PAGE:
I promptly replied, "There's cheese on the bread. Suits me. :)"
"I thought it was the sort with herbs, it's what I usually have."
Well, I soon forgot the incident. I ate more lunches and uploaded more photos for the edification of my friends and my fastidious mother: she praised the cook to the skies, and so did Dad, who normally hates Facebook like the plague. "You are in Food Paradise," commented an appreciative friend. I agreed whole-heartedly.
Anyway one day I had uploaded a picture of nut roast with cranberry sauce and cauliflower cheese, with a side serving of excellent roast potatoes (one of the best meals I had at the university). Everyone else said it was wonderful: "tantamount to food porn," observed one of my friends. Only Sue begged to differ.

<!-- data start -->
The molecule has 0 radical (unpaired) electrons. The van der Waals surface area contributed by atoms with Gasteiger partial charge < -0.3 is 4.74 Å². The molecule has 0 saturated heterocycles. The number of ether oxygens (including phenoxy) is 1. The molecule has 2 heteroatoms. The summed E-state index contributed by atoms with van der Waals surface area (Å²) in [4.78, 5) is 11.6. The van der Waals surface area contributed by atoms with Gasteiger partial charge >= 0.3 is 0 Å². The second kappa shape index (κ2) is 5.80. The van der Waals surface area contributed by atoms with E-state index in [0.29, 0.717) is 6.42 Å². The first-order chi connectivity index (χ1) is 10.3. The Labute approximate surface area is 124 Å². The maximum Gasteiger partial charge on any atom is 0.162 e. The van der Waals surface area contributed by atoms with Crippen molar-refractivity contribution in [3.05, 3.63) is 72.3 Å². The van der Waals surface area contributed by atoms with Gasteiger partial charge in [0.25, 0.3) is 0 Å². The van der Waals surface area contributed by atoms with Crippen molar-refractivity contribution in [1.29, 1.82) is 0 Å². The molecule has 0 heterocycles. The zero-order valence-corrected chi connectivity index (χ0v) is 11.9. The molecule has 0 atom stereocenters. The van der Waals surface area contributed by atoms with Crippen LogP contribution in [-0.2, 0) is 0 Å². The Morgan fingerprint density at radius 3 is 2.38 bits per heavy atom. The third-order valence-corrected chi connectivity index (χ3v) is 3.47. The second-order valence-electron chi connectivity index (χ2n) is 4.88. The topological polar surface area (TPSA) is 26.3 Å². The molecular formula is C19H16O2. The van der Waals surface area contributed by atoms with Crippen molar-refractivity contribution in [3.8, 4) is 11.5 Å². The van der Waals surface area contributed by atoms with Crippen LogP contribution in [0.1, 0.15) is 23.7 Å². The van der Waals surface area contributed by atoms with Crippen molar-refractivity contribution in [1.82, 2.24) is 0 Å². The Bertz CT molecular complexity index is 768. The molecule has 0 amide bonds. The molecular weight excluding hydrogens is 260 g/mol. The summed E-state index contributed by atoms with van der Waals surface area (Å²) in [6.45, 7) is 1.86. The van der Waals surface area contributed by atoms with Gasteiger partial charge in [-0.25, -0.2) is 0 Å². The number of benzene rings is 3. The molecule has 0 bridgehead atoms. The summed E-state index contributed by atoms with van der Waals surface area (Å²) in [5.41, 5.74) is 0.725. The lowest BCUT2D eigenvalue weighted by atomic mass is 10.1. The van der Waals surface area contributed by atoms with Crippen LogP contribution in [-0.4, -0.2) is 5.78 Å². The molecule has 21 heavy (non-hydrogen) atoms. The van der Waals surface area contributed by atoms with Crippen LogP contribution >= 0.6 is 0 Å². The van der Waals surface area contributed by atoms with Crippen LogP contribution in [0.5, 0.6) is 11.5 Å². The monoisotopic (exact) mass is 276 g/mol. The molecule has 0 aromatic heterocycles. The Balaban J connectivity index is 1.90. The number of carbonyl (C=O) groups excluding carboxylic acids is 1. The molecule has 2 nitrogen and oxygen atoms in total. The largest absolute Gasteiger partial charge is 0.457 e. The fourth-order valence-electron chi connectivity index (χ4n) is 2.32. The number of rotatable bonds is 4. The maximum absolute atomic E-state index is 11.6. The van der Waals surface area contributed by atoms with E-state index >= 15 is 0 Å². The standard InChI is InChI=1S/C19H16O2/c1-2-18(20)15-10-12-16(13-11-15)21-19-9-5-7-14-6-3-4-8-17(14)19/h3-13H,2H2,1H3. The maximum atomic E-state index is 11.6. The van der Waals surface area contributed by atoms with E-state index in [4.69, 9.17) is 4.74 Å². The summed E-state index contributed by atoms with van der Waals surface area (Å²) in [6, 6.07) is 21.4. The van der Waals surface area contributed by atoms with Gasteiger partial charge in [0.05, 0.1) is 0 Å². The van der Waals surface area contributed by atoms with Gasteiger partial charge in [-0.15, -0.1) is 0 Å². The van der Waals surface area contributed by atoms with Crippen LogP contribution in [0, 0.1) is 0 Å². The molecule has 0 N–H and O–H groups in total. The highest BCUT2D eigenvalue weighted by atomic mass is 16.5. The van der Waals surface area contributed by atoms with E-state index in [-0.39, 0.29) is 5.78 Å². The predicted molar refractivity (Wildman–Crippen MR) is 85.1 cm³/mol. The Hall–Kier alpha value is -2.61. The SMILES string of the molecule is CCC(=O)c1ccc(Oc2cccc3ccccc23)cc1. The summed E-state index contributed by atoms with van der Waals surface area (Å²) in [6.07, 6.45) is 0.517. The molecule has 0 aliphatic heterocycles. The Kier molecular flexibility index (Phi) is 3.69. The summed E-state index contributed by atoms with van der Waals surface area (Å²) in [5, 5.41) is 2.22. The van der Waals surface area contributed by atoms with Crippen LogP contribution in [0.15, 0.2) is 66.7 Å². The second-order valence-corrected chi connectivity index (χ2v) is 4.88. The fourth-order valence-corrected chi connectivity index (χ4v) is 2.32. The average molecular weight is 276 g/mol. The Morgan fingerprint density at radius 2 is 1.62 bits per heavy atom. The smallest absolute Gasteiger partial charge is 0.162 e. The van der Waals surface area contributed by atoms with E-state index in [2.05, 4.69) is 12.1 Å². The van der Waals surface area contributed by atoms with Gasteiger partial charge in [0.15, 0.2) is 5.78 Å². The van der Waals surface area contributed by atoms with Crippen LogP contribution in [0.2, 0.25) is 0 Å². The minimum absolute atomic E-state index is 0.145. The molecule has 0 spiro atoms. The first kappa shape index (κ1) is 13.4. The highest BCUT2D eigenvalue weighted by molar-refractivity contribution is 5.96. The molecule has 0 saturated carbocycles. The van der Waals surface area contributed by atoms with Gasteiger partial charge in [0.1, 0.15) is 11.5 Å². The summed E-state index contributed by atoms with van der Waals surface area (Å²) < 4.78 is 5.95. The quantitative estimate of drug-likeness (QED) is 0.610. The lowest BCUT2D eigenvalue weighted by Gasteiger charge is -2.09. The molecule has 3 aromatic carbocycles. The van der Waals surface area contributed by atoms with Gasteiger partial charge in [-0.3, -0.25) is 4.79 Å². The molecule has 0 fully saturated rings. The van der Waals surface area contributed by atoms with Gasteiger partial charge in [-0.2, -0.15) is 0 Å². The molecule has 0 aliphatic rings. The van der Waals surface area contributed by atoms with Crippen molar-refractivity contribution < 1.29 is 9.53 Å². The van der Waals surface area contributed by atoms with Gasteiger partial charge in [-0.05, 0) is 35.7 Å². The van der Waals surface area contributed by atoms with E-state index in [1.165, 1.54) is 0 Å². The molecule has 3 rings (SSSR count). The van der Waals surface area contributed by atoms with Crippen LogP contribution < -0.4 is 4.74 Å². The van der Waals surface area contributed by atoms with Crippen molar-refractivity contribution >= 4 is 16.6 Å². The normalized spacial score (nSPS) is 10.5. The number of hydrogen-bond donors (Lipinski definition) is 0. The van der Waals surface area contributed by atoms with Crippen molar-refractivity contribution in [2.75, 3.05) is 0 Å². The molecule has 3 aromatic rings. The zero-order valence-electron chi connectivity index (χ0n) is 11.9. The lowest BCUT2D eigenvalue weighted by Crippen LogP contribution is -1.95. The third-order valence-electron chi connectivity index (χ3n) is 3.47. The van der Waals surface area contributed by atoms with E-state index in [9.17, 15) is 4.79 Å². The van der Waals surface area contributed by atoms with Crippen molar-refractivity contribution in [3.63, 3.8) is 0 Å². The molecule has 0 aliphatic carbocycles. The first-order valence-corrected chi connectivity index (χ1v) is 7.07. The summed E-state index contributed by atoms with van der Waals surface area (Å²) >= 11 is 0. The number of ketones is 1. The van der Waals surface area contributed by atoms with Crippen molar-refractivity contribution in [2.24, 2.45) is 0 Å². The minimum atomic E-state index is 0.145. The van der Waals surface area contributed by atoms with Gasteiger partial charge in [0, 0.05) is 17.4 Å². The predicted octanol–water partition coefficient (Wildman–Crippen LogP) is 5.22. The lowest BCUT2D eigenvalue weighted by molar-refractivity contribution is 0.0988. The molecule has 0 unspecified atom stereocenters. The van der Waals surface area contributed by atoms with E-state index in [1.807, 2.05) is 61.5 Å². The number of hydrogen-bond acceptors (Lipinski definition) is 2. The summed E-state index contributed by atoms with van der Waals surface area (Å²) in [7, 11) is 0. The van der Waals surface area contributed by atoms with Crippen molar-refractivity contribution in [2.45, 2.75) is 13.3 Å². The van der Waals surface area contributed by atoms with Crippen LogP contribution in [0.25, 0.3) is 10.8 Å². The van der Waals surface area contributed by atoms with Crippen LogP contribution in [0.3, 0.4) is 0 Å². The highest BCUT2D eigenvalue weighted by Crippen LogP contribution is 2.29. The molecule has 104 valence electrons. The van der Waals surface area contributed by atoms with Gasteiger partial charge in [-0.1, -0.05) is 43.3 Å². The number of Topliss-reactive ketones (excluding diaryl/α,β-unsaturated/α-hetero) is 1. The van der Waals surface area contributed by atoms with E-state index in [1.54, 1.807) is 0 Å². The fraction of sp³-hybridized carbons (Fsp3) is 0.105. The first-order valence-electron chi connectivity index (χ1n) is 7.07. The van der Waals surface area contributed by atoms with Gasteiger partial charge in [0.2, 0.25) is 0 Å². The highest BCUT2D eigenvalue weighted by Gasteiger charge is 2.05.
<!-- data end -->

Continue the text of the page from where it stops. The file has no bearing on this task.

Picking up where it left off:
"The cauliflower cheese doesn't look that cheesy though," she commented.
I snapped at last. What was wrong with the woman? "I can assure you," I said, patronisingly, "it has a lot of cheese, the creamy sort that melts in liquid."
This was not strictly true. In fact it was untrue. It did not stop me from enjoying the cauliflower, for it was tender and juicy. Anyway who cared for a little bit of cauliflower when the main dish was clearly appetising? The good overshadowed the bad. No one else would have noticed the lack of cheese: they would have complimented the potatoes. We are apt to praise food in university canteens if it is good: dull food is too common for us to condemn it soundly.